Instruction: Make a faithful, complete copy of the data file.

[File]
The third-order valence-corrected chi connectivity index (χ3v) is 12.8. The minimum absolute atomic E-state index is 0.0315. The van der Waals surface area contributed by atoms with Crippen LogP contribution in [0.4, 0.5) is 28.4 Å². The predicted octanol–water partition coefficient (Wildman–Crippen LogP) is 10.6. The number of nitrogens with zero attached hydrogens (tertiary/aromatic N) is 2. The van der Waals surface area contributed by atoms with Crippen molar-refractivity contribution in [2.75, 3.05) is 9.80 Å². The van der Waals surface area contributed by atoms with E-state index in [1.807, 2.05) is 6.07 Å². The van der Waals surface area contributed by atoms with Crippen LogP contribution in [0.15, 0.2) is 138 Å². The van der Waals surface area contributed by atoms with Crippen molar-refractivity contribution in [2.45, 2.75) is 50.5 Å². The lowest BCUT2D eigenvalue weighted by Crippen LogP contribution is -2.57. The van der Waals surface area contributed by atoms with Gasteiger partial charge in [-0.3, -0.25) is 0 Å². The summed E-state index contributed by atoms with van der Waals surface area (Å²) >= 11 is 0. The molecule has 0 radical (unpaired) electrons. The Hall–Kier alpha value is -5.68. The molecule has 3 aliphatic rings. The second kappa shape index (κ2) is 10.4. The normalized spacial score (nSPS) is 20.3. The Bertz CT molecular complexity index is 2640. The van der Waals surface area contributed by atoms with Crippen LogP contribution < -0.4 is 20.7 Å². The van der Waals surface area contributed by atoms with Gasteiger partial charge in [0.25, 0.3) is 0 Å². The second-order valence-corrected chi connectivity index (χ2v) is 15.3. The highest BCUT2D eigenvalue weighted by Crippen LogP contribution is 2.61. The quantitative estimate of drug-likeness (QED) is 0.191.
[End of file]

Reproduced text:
The third-order valence-corrected chi connectivity index (χ3v) is 12.8. The minimum absolute atomic E-state index is 0.0315. The van der Waals surface area contributed by atoms with Crippen LogP contribution in [0.4, 0.5) is 28.4 Å². The predicted octanol–water partition coefficient (Wildman–Crippen LogP) is 10.6. The number of nitrogens with zero attached hydrogens (tertiary/aromatic N) is 2. The van der Waals surface area contributed by atoms with Crippen molar-refractivity contribution in [2.75, 3.05) is 9.80 Å². The van der Waals surface area contributed by atoms with E-state index in [1.807, 2.05) is 6.07 Å². The van der Waals surface area contributed by atoms with Crippen LogP contribution in [0.15, 0.2) is 138 Å². The van der Waals surface area contributed by atoms with Crippen molar-refractivity contribution in [2.45, 2.75) is 50.5 Å². The lowest BCUT2D eigenvalue weighted by Crippen LogP contribution is -2.57. The van der Waals surface area contributed by atoms with Gasteiger partial charge in [-0.3, -0.25) is 0 Å². The summed E-state index contributed by atoms with van der Waals surface area (Å²) >= 11 is 0. The molecule has 0 radical (unpaired) electrons. The Hall–Kier alpha value is -5.68. The molecule has 3 aliphatic rings. The second kappa shape index (κ2) is 10.4. The normalized spacial score (nSPS) is 20.3. The Bertz CT molecular complexity index is 2640. The van der Waals surface area contributed by atoms with Crippen LogP contribution < -0.4 is 20.7 Å². The van der Waals surface area contributed by atoms with Gasteiger partial charge in [0.25, 0.3) is 0 Å². The second-order valence-corrected chi connectivity index (χ2v) is 15.3. The highest BCUT2D eigenvalue weighted by Crippen LogP contribution is 2.61. The quantitative estimate of drug-likeness (QED) is 0.191.